I don’t know how this topic hasn’t come up more frequently in my conversations. I mean, we all know about fMRI and EEG for studying brain activity, but do we realize these are the first steps towards mind-reading? And do we realize that scientists are actively trying to develop mind-reading technology for a good cause: to help mute people speak, and paralytics move prosthetic limbs? Such advanced technology seems ludicrous, but we’re starting to learn that it’s within the realm of possibility. And suddenly, the one thing you believed would always be private, your mind, becomes unfathomably precious and fragile.
Stephen Hawking has A.L.S. He currently communicates using facial recognition technology–a twitch of his cheek or eyebrow will stop a cursor moving across a keyboard on a computer screen so he can select letters and spell words (this system also has a word prediction algorithm so he doesn’t have to painstakingly choose every letter). But he sometimes wears a headband with an in-development computer chip called the iBrain, allowing it to read his brain waves and learn what signals correspond to certain letters, words or actions. Its developers at NeuroVigil hope that one day it will be able to read the mind of Hawking and others to allow them to speak efficiently and expressively.
BrainGate is another research team endeavoring to decipher brain signals. They’re working on something called “Intracortical brain computer interfaces,” which aim to permit brain control of, among other things, a cursor on a computer screen. If perfected, it would replace Stephen Hawking’s current method of communication. But they have another interesting technology in development, which they hope one day will allow people to naturally control prosthetic limbs the same way that they would control real ones–through a direct link to the motor control region of the brain. BrainGate researchers state on their website: “Using a baby aspirin-sized array of electrodes implanted into the brain, early research from the BrainGate team has shown that the neural signals associated with the intent to move a limb can be ‘decoded’ by a computer in real-time and used to operate external devices.”
In this endeavor, the researchers have already enjoyed incredible success–two stroke victims have been able to control a robotic arm using only their brains. Participant Cathy, who was paralyzed for 15 years prior to this trial, was able to use the arm to raise a bottle of coffee to her lips and drink. But John Donoghue, the leader of the BrainGate2 clinical trial, has emphasized that the technology is far from functional: “Movements right now are too slow and inaccurate — we need to improve decoding algorithms.”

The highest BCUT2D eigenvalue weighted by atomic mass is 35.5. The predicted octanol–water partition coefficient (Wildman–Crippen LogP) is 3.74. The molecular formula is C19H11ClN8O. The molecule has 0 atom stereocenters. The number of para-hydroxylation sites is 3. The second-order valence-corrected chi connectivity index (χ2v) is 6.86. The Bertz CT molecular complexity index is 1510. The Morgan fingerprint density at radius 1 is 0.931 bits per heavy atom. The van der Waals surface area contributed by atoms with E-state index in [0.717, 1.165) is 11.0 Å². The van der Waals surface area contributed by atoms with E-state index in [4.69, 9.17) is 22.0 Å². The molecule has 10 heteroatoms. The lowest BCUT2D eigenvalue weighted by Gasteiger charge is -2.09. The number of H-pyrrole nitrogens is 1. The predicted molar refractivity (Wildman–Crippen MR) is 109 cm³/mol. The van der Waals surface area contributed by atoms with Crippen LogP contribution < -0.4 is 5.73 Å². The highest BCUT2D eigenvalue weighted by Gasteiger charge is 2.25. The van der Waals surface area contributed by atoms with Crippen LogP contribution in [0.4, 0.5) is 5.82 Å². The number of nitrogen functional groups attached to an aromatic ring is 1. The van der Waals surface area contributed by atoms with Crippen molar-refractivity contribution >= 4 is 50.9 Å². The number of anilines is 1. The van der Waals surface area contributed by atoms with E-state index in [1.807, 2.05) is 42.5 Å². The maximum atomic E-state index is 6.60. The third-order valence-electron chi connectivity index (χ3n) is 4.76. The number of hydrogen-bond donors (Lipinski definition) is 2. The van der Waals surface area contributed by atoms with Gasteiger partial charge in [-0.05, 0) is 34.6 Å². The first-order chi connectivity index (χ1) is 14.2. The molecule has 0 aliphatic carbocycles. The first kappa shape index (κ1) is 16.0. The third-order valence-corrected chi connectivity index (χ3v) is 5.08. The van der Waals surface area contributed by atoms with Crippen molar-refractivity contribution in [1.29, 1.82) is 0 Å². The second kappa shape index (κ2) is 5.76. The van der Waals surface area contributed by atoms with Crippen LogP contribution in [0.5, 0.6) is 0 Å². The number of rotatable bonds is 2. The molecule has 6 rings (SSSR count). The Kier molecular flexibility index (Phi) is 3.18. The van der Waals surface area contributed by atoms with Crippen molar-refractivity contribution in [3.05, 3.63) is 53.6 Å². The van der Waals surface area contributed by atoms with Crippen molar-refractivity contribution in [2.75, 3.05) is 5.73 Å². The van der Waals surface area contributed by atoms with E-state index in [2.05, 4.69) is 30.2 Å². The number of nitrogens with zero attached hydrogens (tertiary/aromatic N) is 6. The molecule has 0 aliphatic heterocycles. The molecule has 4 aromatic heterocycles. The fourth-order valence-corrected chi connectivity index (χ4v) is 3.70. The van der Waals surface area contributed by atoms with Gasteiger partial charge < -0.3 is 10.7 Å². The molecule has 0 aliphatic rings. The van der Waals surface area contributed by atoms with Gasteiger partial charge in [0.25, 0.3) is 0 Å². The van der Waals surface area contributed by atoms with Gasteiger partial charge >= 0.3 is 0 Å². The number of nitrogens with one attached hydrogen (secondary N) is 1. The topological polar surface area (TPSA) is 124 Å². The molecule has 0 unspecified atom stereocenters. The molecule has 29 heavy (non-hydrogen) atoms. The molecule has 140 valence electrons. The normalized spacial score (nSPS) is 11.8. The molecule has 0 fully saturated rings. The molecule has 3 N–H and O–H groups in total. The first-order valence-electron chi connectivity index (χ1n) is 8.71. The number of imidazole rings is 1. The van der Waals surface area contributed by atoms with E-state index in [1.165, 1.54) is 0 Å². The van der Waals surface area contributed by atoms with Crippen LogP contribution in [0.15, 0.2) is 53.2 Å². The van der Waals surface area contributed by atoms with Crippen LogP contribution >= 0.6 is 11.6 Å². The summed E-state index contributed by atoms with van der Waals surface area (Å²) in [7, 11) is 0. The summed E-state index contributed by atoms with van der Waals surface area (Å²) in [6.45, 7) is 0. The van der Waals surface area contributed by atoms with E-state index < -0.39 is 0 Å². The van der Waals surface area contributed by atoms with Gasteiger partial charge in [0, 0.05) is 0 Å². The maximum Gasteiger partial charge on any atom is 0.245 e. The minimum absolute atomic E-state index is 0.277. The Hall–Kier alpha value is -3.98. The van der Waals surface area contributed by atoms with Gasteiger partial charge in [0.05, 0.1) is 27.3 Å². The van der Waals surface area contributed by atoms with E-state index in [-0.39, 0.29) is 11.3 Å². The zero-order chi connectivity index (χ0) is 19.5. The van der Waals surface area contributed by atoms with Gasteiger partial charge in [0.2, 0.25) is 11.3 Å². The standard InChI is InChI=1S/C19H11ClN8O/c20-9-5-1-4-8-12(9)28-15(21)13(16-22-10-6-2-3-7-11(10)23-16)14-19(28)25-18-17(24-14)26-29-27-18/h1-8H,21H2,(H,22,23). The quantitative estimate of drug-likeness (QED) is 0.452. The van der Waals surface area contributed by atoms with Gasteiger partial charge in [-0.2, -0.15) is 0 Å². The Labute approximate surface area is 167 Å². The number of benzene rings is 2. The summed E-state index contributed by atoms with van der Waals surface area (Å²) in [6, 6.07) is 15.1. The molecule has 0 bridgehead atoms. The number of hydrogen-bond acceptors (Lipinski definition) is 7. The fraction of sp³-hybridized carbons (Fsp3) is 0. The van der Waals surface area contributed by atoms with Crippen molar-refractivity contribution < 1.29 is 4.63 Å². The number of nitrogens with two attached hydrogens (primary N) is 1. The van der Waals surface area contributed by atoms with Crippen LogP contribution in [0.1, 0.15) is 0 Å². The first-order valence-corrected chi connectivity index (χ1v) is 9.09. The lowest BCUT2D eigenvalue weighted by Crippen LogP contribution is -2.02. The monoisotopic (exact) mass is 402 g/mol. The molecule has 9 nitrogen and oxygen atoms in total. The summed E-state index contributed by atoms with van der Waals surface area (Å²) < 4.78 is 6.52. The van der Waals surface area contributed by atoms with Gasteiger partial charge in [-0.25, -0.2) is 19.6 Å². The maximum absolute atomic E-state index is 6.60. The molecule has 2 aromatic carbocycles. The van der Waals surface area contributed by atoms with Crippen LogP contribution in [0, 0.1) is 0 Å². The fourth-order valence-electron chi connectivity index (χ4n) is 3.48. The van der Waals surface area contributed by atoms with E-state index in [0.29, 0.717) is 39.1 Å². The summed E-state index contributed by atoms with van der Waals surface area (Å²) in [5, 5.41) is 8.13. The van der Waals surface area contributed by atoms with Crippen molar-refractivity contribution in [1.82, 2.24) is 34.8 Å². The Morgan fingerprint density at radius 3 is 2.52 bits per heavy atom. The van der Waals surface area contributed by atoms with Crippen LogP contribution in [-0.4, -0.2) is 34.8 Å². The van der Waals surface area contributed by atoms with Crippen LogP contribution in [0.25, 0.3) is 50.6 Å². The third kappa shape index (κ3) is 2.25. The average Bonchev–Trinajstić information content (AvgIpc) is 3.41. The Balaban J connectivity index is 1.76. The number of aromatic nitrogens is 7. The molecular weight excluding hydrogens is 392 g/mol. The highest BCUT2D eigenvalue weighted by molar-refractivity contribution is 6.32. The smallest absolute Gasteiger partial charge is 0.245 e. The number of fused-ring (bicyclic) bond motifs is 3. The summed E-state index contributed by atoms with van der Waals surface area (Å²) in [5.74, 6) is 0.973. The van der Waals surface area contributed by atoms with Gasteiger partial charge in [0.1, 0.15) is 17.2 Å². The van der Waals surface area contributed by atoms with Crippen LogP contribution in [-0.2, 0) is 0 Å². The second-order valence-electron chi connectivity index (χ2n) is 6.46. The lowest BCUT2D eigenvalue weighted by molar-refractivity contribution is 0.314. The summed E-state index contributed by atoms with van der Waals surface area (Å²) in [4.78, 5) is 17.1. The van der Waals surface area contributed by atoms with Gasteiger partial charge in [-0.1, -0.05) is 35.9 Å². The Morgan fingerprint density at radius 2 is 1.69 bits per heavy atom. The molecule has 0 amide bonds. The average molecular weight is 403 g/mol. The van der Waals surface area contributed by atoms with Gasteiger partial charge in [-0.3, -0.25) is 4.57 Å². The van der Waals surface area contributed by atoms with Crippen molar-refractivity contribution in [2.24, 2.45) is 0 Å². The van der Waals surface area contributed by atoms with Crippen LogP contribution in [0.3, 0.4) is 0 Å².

It seems that a company called Battelle, in collaboration with researchers at Ohio State University, has gotten even closer. A quadriplegic named Ian Burkhart is the first person to use Neurobridge, a device that reconnects the brain to muscles without the spinal cord. This happened in April of this year, guys. This is the future. When I first read about it, it sounded like science fiction. We’re here already?? Science has done it??? We’re curing paralysis???? It’s real, but don’t be misled: it doesn’t communicate to the muscles internally. This article posted on the Ohio State University Wexner Medical Center website describes it accurately: “The tiny chip interprets brain signals and sends them to a computer, which recodes and sends them to the high-definition electrode stimulation sleeve that stimulates the proper muscles to execute [Ian’s] desired movements.” Maybe one day this can be made to work internally. But plain and simply, Neurobridge developers have restored hands and hope to a guy who’s been paralyzed for four years because of a diving accident. That’s no small deal.
As you can see, this technology has amazing potential to give many people their lives back. But can you think of some possible negative effects as well? Next time, we’ll discuss the scary implications. If you want to read ahead, here’s a paper by Yale researchers who’ve reconstructed imperfect but impressively recognizable facial images from brain scans of people viewing photographs: Neural portraits of perception: Reconstructing face images from evoked brain activity.
Discussion Topic: These are some pros; brainstorm the cons. Are you excited, scared, or both?